Aimee Carrero on Playing a Sandinista in Season Two of FX's The Americans: "It's Been a Privilege and an Education"

Categories: Film and TV

AimeeCarrero_sidegland_hat_CollinStark.jpg
Collin Stark, courtesy of Aimee Carrero
With her oversized hat and sunglasses, Aimee Carrero looked as if she were fresh off a film set and strolling the streets of Los Angeles. In reality, she was just making time to share coffee and conversation with Cultist in her hometown of Miami. It was a casual Saturday afternoon, and once we took our seats outside the coffee shop, Carrero took off her hat and sunglasses. She glowed with excitement and humility when we brought up her latest project: The Americans.

"I never thought I had a prayer's chance in hell getting this part," she says about the cable-scripted drama on FX.

In season two of the series, Carrero plays a Sandinista leader who goes to Washington, D.C. from Nicaragua as an undercover spy aiding the Soviets. Her character, Lucia, is a fiery, young revolutionary who can't wait to get her hands dirty playing the game.

"She's everything that Keri Russell's character [Elizabeth Jennings] used to be," Carrero said.

See also: Devil's Due Star Aimee Carrero on NYC Devil Baby Prank: "That Baby Is My Worst Nightmare"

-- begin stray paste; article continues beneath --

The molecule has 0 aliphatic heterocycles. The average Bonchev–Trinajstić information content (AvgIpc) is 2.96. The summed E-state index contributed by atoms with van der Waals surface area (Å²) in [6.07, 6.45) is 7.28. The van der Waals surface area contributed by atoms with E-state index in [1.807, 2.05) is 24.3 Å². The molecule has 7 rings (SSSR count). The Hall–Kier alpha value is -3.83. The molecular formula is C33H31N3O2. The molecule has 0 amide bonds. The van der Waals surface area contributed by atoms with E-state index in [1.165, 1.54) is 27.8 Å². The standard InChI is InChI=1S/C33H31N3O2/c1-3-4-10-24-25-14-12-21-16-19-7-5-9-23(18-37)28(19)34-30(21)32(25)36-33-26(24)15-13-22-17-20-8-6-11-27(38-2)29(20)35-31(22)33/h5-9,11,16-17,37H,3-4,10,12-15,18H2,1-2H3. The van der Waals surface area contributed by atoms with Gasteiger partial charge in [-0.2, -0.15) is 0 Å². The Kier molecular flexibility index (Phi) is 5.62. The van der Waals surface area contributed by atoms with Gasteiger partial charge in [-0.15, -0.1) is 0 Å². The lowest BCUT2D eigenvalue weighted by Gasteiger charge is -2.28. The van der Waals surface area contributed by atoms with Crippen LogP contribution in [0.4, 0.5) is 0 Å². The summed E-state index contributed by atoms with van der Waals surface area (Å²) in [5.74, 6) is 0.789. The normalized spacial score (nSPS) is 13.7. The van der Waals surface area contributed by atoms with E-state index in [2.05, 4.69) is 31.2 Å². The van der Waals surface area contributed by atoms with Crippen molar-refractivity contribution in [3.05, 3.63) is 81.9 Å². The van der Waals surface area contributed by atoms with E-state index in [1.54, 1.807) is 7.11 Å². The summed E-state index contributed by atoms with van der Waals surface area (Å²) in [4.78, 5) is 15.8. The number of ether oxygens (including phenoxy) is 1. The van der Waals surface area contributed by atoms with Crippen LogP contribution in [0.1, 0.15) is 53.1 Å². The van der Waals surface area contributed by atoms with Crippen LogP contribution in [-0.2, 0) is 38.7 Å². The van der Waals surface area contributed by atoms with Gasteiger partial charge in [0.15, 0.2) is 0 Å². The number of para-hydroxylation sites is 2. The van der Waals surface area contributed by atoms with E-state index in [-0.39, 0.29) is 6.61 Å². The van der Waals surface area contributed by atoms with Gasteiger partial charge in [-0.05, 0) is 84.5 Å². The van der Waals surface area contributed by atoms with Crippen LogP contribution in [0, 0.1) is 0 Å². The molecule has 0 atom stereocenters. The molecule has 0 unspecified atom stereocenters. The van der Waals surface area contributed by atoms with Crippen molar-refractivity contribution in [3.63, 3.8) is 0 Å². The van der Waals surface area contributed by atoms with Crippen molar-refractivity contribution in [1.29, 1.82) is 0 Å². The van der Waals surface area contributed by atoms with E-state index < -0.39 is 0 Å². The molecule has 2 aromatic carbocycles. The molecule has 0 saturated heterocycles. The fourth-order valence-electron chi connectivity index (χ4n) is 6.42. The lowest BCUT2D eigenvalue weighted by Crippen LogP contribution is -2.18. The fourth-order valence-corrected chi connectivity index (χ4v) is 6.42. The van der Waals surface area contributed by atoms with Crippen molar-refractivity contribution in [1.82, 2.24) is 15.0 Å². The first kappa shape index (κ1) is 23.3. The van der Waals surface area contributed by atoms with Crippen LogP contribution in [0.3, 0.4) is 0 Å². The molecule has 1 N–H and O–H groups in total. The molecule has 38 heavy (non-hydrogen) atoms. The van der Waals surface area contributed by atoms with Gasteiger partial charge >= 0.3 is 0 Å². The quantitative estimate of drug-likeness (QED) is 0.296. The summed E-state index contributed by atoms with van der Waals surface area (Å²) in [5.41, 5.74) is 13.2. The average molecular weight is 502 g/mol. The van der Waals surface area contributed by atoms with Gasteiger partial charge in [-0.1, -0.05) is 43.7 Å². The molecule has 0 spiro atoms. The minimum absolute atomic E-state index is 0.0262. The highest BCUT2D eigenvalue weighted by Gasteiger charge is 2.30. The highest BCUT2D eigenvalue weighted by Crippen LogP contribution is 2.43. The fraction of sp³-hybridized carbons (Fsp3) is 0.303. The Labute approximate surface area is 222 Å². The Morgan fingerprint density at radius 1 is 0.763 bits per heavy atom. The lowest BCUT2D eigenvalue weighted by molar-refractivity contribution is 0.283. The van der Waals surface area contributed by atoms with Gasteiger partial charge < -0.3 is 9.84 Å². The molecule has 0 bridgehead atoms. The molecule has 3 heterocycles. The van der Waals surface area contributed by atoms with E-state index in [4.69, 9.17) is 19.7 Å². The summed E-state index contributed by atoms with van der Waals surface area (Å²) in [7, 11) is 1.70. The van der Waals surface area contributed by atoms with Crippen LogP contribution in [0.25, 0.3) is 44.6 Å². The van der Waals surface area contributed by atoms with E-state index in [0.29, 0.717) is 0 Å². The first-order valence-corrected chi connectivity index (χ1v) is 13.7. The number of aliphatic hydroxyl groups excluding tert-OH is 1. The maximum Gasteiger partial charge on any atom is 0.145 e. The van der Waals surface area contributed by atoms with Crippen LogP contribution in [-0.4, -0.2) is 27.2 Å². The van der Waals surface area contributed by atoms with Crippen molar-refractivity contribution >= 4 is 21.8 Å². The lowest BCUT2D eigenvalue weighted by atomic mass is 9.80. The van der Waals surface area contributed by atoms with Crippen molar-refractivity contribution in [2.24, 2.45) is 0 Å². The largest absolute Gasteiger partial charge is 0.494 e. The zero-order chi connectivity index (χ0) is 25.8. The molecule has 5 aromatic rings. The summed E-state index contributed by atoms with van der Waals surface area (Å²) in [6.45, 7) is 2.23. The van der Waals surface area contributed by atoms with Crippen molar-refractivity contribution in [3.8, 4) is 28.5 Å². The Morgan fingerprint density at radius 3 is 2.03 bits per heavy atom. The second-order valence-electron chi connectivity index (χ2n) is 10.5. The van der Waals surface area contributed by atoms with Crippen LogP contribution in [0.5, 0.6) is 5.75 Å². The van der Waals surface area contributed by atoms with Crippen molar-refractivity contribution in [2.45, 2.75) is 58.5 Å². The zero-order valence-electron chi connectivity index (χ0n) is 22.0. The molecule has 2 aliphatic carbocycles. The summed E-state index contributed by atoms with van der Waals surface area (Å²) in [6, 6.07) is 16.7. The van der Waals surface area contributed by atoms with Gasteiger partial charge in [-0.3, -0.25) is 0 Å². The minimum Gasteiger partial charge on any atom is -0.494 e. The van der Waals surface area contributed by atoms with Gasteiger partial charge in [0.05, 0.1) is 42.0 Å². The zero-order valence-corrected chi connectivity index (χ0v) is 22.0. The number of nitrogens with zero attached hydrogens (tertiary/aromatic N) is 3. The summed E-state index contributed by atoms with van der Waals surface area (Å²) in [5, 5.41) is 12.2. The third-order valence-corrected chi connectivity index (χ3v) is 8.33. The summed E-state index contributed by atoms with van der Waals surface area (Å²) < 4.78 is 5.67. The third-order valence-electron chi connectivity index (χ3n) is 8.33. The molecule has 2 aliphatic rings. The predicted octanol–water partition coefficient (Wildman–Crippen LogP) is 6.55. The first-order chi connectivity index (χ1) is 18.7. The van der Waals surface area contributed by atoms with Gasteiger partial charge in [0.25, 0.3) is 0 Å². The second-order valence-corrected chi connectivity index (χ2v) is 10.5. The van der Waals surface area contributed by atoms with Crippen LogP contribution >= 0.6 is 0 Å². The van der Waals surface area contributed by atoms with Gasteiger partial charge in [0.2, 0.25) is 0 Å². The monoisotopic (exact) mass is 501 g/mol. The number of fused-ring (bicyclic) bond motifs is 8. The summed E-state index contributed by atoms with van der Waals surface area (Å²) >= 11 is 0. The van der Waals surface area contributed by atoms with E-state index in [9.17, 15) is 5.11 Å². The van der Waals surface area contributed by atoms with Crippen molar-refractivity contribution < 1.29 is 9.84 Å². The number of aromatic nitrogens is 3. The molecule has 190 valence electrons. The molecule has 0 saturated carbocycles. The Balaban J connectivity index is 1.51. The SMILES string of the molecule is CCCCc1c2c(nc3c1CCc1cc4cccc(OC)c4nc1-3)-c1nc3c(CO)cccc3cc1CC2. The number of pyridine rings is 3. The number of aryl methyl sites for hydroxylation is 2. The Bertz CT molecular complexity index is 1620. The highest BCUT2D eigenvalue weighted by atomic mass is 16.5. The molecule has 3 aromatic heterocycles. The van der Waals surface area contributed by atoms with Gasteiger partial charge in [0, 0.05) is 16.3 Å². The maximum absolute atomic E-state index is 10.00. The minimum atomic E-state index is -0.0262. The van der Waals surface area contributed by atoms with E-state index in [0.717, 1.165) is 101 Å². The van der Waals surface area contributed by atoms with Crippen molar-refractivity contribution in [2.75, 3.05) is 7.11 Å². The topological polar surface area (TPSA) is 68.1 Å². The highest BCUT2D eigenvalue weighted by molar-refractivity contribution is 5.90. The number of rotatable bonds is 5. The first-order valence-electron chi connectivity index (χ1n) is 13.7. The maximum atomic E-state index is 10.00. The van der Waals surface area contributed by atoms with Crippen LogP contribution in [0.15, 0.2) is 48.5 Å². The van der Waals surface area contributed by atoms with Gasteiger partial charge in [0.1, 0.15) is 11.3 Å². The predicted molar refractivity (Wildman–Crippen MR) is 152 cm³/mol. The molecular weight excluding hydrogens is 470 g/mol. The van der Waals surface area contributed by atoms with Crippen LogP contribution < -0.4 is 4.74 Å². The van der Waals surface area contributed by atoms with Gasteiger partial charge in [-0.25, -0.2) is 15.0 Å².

Lucia serves as a mirror to Elizabeth in season two, forcing to latter to ask: "How far am I from that? How close am I to that? What have I lost? What have I gained being here?"

If you're unfamiliar with The Americans, Carrero describes the premise of the series as "two Soviet spies in the '80s who have been living in the states for a long time. They've left everything behind and have no contact with their people back home. They have kids together, they pass themselves off as Americans, they have no accent, and they're totally Americanized -- except they're not."

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Collin Stark, courtesy of Aimee Carrero
This girl means bid-ness
"I think what the show kind of toys with is the idea of what's good and what's bad, what's right and what's wrong, depending on what side you're on."

It all goes back to the antihero complex and audiences who love to root for the bad guy, because they're bad guys who think what they're doing it right.

"One thing I learned while working on this show is that all characters feel justified in what they're doing -- no matter how they look to the other people."

Despite justification on Lucia's part, Carrero admits it wasn't easy getting into character - especially being from Miami. Lucia is young, ambitious, and a passionate radical living in Nicaragua during the Sandinista revolution. In other words, she plays a communist, and anyone from Miami knows we don't take too well to communism.

"The Nicaraguan revolution was heavily influenced by the Cuban revolution," she said, "and having my own opinions as a person living in Miami and knowing the Cuban sentiments -- I'm not Cuban, but I feel Cuban sometimes having grown up here -- it was just really interesting."

The experience has taught her to get personal feelings out of the way.

"It's impossible to play a character if you judge them," she said. "You don't have to like them, but you have to try to understand where they're coming from."


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